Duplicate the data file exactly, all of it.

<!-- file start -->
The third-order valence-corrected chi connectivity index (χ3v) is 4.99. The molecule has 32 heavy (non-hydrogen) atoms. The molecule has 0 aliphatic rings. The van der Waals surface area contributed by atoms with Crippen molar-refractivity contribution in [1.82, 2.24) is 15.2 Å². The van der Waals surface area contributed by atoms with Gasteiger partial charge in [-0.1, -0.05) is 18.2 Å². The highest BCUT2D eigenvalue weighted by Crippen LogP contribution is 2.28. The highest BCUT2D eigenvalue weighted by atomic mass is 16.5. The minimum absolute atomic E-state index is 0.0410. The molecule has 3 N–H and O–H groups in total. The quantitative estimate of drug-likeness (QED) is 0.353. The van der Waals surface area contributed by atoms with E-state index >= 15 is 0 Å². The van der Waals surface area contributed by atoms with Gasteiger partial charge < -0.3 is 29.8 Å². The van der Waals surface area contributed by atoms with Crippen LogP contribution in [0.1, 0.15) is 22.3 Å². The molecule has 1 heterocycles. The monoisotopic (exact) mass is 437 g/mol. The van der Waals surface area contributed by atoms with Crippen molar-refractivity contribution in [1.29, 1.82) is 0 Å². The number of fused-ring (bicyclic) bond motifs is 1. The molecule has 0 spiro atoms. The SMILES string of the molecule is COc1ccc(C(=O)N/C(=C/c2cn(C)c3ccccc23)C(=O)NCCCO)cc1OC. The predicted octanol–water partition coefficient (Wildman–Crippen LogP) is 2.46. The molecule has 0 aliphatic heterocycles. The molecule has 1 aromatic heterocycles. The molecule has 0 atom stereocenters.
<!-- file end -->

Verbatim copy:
The third-order valence-corrected chi connectivity index (χ3v) is 4.99. The molecule has 32 heavy (non-hydrogen) atoms. The molecule has 0 aliphatic rings. The van der Waals surface area contributed by atoms with Crippen molar-refractivity contribution in [1.82, 2.24) is 15.2 Å². The van der Waals surface area contributed by atoms with Gasteiger partial charge in [-0.1, -0.05) is 18.2 Å². The highest BCUT2D eigenvalue weighted by Crippen LogP contribution is 2.28. The highest BCUT2D eigenvalue weighted by atomic mass is 16.5. The minimum absolute atomic E-state index is 0.0410. The molecule has 3 N–H and O–H groups in total. The quantitative estimate of drug-likeness (QED) is 0.353. The van der Waals surface area contributed by atoms with E-state index >= 15 is 0 Å². The van der Waals surface area contributed by atoms with Gasteiger partial charge < -0.3 is 29.8 Å². The van der Waals surface area contributed by atoms with Crippen LogP contribution in [0.1, 0.15) is 22.3 Å². The molecule has 1 heterocycles. The monoisotopic (exact) mass is 437 g/mol. The van der Waals surface area contributed by atoms with Crippen molar-refractivity contribution in [1.29, 1.82) is 0 Å². The number of fused-ring (bicyclic) bond motifs is 1. The molecule has 0 spiro atoms. The SMILES string of the molecule is COc1ccc(C(=O)N/C(=C/c2cn(C)c3ccccc23)C(=O)NCCCO)cc1OC. The predicted octanol–water partition coefficient (Wildman–Crippen LogP) is 2.46. The molecule has 0 aliphatic heterocycles. The molecule has 1 aromatic heterocycles. The molecule has 0 atom stereocenters.